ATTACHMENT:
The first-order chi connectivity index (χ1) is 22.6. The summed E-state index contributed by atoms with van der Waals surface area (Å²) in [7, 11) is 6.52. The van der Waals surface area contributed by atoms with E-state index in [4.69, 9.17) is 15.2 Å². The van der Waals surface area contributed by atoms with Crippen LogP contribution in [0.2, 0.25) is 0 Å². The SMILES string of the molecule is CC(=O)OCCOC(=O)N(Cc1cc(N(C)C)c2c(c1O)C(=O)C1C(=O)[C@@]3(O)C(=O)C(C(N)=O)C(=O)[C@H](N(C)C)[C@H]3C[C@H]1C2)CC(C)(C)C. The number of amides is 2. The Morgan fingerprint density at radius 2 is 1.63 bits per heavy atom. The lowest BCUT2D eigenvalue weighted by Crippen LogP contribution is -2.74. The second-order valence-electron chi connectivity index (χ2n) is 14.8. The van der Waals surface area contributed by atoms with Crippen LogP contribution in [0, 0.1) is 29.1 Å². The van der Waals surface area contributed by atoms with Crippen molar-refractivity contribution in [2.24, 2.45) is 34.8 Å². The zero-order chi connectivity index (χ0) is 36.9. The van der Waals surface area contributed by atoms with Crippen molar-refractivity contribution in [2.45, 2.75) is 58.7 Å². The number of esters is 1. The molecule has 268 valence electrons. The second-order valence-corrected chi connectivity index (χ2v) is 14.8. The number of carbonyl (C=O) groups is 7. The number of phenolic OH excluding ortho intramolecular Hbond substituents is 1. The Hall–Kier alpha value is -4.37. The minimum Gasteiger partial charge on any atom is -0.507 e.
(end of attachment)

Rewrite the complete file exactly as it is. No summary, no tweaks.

The first-order chi connectivity index (χ1) is 22.6. The summed E-state index contributed by atoms with van der Waals surface area (Å²) in [7, 11) is 6.52. The van der Waals surface area contributed by atoms with E-state index in [4.69, 9.17) is 15.2 Å². The van der Waals surface area contributed by atoms with Crippen LogP contribution in [0.2, 0.25) is 0 Å². The SMILES string of the molecule is CC(=O)OCCOC(=O)N(Cc1cc(N(C)C)c2c(c1O)C(=O)C1C(=O)[C@@]3(O)C(=O)C(C(N)=O)C(=O)[C@H](N(C)C)[C@H]3C[C@H]1C2)CC(C)(C)C. The number of amides is 2. The Morgan fingerprint density at radius 2 is 1.63 bits per heavy atom. The lowest BCUT2D eigenvalue weighted by Crippen LogP contribution is -2.74. The second-order valence-electron chi connectivity index (χ2n) is 14.8. The van der Waals surface area contributed by atoms with Crippen LogP contribution in [0, 0.1) is 29.1 Å². The van der Waals surface area contributed by atoms with Crippen molar-refractivity contribution in [2.24, 2.45) is 34.8 Å². The zero-order chi connectivity index (χ0) is 36.9. The van der Waals surface area contributed by atoms with Crippen molar-refractivity contribution in [2.45, 2.75) is 58.7 Å². The number of esters is 1. The molecule has 268 valence electrons. The second-order valence-corrected chi connectivity index (χ2v) is 14.8. The number of carbonyl (C=O) groups is 7. The number of phenolic OH excluding ortho intramolecular Hbond substituents is 1. The Hall–Kier alpha value is -4.37. The minimum Gasteiger partial charge on any atom is -0.507 e.